value ladder, what is a value ladder, business value ladder

What is a Value Ladder?

You have created sales funnels for years, and now there’s a new marketing strategy called value ladder. Suddenly, it’s time to learn something new and take your business to the next level. But what is a value ladder and how do you create one?

The easiest way to understand it is this: you start by offering something for a bottom-level price or for free to establish trust and then increase the price and value step by step with each subsequent offering. Let’s look at the concept in more detail, what the benefits of a value ladder are, and how to create one. Lastly, we’ll look at value ladders for healthcare companies.

What is a value ladder?

With a value ladder, you arrange your products or services in ascending order of value and price. The purpose of a value ladder is to build trust, so you can gain and keep customers. The aim is not to make a profit. The profit comes after you have succeeded in gaining trust and acquiring customers.

The great benefit of a value ladder is that it meets the customer where they are in the sales journey. If the customer is at the awareness stage, you meet with a free offer, the next step would be a low price offer, followed by a lead offer, and ultimately you hit the bullseye offer. Of course, life doesn’t always follow this neat little plan, but having different offers at different price points ready means there’s something for every stage of the customer journey.

Why is a value ladder important?

  • Customer retention. All marketers know that it’s easier and more cost-effective to retain existing customers than attain new ones. A value ladder allows you to turn a one-time customer into a repeat customer by always having something suitable on offer.
  • Builds trust. According to brandings statistics, 81 percent of consumers say they need to trust a brand before purchasing from them. The value ladder enables trust-building by providing value as a first step. You are not asking a new prospect to fork out money before getting something from you. By giving something away, you show your company’s bona fides, which creates trust, which is necessary for that first sale.
  • Small sales lead to bigger sales. It’s a fact in marketing that once a consumer has bought something at a low price from you, they are more likely to buy from you again. This is one of the biggest reasons for creating a value ladder. With a value ladder, you’re not missing out on a customer who is just browsing and ready to take the first step if there is trust in your company. You can offer something small of value and still make a little money with the prospect of more money down the line.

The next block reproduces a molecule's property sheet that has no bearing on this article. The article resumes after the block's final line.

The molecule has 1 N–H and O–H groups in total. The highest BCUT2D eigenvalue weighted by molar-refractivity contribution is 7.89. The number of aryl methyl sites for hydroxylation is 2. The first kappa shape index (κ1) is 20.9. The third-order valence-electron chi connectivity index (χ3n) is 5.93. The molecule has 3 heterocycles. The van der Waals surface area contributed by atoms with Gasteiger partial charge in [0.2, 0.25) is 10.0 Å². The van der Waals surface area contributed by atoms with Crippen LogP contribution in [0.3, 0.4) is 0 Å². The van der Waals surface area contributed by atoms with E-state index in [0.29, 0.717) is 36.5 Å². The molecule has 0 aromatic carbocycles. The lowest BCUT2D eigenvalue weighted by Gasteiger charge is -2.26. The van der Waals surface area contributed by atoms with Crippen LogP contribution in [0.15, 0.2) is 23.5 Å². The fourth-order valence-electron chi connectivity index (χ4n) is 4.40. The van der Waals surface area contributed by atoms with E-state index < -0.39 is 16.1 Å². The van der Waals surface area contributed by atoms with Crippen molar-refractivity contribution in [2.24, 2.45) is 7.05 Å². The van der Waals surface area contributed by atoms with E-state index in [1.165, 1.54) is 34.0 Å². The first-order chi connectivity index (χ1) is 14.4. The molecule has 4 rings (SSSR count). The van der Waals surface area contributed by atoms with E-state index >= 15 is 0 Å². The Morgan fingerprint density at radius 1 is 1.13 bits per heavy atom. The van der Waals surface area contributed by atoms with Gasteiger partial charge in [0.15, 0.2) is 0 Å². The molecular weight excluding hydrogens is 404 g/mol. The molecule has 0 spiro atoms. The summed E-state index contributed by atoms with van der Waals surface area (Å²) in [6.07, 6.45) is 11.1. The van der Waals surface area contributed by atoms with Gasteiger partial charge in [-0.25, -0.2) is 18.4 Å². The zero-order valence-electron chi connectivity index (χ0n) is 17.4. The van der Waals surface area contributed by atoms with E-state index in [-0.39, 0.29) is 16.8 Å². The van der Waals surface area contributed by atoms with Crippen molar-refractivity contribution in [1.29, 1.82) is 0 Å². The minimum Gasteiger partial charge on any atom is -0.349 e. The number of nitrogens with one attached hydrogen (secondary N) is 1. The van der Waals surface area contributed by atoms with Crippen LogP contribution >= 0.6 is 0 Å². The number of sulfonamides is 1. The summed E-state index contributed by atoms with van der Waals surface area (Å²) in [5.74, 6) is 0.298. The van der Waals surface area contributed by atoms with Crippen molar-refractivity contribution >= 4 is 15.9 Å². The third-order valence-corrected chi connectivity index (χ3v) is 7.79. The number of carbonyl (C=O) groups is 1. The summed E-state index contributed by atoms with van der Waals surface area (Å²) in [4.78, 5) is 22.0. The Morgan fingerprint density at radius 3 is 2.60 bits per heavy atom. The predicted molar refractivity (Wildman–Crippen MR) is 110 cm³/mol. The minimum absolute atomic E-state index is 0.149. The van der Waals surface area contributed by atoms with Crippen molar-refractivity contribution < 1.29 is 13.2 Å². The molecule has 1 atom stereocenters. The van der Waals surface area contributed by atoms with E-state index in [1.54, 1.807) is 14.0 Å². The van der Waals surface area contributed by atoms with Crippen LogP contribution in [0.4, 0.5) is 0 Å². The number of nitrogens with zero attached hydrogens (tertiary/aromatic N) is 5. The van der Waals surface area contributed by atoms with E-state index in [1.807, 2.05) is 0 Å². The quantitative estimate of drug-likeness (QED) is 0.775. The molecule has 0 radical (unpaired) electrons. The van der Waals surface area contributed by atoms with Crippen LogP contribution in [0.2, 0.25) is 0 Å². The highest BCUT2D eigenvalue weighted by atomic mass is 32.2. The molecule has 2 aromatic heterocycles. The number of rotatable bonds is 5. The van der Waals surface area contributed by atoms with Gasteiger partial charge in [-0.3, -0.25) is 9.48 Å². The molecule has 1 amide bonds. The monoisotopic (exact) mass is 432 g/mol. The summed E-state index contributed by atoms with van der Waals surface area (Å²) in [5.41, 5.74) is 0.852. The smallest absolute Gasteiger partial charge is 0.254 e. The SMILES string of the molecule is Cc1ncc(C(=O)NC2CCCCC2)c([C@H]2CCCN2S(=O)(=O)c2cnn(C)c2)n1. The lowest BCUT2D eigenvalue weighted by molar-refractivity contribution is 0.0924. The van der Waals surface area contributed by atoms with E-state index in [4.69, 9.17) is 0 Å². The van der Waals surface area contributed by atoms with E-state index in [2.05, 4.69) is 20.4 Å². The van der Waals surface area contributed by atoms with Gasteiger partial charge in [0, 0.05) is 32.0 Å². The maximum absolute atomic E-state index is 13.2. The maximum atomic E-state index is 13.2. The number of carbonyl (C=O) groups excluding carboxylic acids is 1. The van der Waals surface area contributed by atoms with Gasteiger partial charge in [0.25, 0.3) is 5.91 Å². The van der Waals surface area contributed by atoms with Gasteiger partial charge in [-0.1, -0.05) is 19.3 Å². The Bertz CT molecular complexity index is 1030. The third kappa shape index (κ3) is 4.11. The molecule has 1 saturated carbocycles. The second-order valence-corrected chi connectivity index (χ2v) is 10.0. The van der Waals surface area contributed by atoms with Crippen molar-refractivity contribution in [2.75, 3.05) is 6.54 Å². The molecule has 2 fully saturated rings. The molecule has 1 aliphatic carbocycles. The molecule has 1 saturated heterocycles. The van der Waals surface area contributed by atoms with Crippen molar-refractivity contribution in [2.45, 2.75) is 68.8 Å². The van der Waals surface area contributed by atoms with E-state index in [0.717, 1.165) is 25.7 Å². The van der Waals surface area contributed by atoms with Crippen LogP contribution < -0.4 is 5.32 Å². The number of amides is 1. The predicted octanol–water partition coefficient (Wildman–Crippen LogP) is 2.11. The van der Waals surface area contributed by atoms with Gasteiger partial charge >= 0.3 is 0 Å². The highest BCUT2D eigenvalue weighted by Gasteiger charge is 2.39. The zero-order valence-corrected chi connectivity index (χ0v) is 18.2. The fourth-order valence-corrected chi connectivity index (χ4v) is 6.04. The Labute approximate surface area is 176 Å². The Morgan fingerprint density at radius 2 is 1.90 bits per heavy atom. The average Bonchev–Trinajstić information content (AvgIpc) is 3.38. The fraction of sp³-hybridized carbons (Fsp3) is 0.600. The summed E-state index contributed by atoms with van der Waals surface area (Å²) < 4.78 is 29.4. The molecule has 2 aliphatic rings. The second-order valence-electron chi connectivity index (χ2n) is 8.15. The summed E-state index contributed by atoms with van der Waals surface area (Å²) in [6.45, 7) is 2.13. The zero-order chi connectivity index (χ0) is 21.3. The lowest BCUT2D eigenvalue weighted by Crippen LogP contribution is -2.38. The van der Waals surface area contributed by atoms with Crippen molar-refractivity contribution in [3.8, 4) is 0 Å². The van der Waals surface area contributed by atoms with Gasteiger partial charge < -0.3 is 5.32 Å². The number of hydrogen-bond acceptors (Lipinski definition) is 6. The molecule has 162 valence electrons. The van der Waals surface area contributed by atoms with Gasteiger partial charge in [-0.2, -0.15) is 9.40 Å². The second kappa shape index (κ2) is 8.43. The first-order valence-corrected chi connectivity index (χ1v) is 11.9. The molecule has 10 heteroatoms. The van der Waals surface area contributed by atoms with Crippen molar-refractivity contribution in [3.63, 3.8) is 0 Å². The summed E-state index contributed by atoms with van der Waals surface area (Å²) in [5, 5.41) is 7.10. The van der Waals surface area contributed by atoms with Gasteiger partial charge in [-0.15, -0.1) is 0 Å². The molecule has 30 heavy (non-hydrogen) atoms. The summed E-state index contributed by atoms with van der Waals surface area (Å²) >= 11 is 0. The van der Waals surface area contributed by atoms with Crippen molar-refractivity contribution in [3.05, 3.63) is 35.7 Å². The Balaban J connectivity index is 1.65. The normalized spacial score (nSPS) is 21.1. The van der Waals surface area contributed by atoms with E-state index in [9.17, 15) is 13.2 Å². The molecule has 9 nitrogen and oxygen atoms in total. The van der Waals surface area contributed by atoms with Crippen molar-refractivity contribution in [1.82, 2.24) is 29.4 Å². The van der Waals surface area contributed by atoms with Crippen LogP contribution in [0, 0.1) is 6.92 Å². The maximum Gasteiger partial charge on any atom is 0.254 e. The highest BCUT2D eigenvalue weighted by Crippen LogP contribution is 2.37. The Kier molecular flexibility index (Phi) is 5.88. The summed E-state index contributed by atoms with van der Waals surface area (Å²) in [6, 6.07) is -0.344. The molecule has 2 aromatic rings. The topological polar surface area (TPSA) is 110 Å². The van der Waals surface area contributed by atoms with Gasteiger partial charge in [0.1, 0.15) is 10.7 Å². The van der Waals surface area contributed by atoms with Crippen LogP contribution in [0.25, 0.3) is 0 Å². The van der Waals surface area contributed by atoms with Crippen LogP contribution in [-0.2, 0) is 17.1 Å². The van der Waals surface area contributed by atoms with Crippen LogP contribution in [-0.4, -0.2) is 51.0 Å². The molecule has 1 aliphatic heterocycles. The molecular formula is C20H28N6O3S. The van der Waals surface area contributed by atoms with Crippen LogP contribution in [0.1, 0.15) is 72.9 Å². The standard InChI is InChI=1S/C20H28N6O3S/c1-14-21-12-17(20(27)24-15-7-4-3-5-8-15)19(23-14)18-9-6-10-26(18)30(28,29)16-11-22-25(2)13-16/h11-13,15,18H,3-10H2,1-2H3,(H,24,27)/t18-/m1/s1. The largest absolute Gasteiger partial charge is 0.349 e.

• Gradually ease customers into bigger buys. With a well-designed value ladder, you’re not suddenly confronting a customer with a high price. You gradually accompany the customer on a journey from a low investment to your premium offer. You’re not asking them to order a thousand without having given some for free. The point is to take your customers on a buying journey at a comfortable pace.
  • Creates a guided negotiation. With a value ladder, you can avoid the open question conundrum, where a customer only has the option of a yes or no answer: Yes, I’d love to work with you, or No, the offer doesn’t suit me. With a value ladder, you always have alternative offers, so the conversation isn’t abruptly ended with a no. You can take the conversation further by making alternative offers, maybe of lower value, showing them the steps that will get them what they want.
  • Works for service-based businesses as well. Say you are offering childcare software that automates the operations of day-care centers and preschool facilities. A small outfit may not be convinced that they need your services. By not insisting that they sign up for a year contract, and instead offering a six-month contract or a contract that costs much less with limited functionality, your customer will soon discover the benefits of the services your software offers and might sign up for your next tear offer. Once you have the steps of your ladder in place, you’ll upsell along the way. For example, when people buy your low-priced intro offer (often called a tripwire), you can pitch your lead offer as a next step. Then, you can present your bullseye premium offer and so on.
  • Creates a sales and marketing structure. A well-thought-out value ladder creates a structure for upselling. For example, once a customer has bought your low-priced offer \, you can pitch your lead offer, and as a follow-up, you can present your bullseye offer. A value ladder gives you the freedom to upsell or ‘’down sell’’ according to the needs of your customer. Your value ladder creates a range of offerings at a range of prices, which gives customers a broader choice and makes a sale more likely.

How to build a value ladder

You’ll want to create different value ladders for your different services and products. They won’t all look the same, but the basic structure is the same.

1. Free offer

The purpose of your free offer is to build trust and ultimately generate sales leads. Make sure your free offer is of value to the client, otherwise it won’t create trust. Also, keep in mind that one free offer will not necessarily lead to sales. Consumers interact with brands many times before they commit. If you can, have more than one valuable free offer ready. You could consider a free e-book, how-to videos, or a free introductory course.

2. Intro offer